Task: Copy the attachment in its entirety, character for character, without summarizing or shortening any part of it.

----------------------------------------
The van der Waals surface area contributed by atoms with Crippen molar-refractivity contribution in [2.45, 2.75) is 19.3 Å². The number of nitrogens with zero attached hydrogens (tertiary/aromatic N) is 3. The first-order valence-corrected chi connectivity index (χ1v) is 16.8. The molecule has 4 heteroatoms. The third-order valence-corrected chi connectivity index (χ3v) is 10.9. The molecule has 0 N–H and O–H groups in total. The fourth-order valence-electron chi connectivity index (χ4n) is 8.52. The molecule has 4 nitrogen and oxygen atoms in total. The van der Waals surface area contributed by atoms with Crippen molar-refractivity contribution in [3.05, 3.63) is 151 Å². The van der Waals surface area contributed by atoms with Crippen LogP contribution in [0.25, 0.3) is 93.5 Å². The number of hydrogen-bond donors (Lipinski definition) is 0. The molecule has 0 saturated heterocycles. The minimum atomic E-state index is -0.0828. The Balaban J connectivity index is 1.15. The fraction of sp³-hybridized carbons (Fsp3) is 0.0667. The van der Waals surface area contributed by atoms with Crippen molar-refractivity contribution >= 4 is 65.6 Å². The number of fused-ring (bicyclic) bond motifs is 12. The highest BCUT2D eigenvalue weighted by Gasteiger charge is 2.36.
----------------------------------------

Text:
The van der Waals surface area contributed by atoms with Crippen molar-refractivity contribution in [2.45, 2.75) is 19.3 Å². The number of nitrogens with zero attached hydrogens (tertiary/aromatic N) is 3. The first-order valence-corrected chi connectivity index (χ1v) is 16.8. The molecule has 4 heteroatoms. The third-order valence-corrected chi connectivity index (χ3v) is 10.9. The molecule has 0 N–H and O–H groups in total. The fourth-order valence-electron chi connectivity index (χ4n) is 8.52. The molecule has 4 nitrogen and oxygen atoms in total. The van der Waals surface area contributed by atoms with Crippen molar-refractivity contribution in [3.05, 3.63) is 151 Å². The van der Waals surface area contributed by atoms with Crippen LogP contribution in [0.25, 0.3) is 93.5 Å². The number of hydrogen-bond donors (Lipinski definition) is 0. The molecule has 0 saturated heterocycles. The minimum atomic E-state index is -0.0828. The Balaban J connectivity index is 1.15. The fraction of sp³-hybridized carbons (Fsp3) is 0.0667. The van der Waals surface area contributed by atoms with Crippen molar-refractivity contribution >= 4 is 65.6 Å². The number of fused-ring (bicyclic) bond motifs is 12. The highest BCUT2D eigenvalue weighted by Gasteiger charge is 2.36.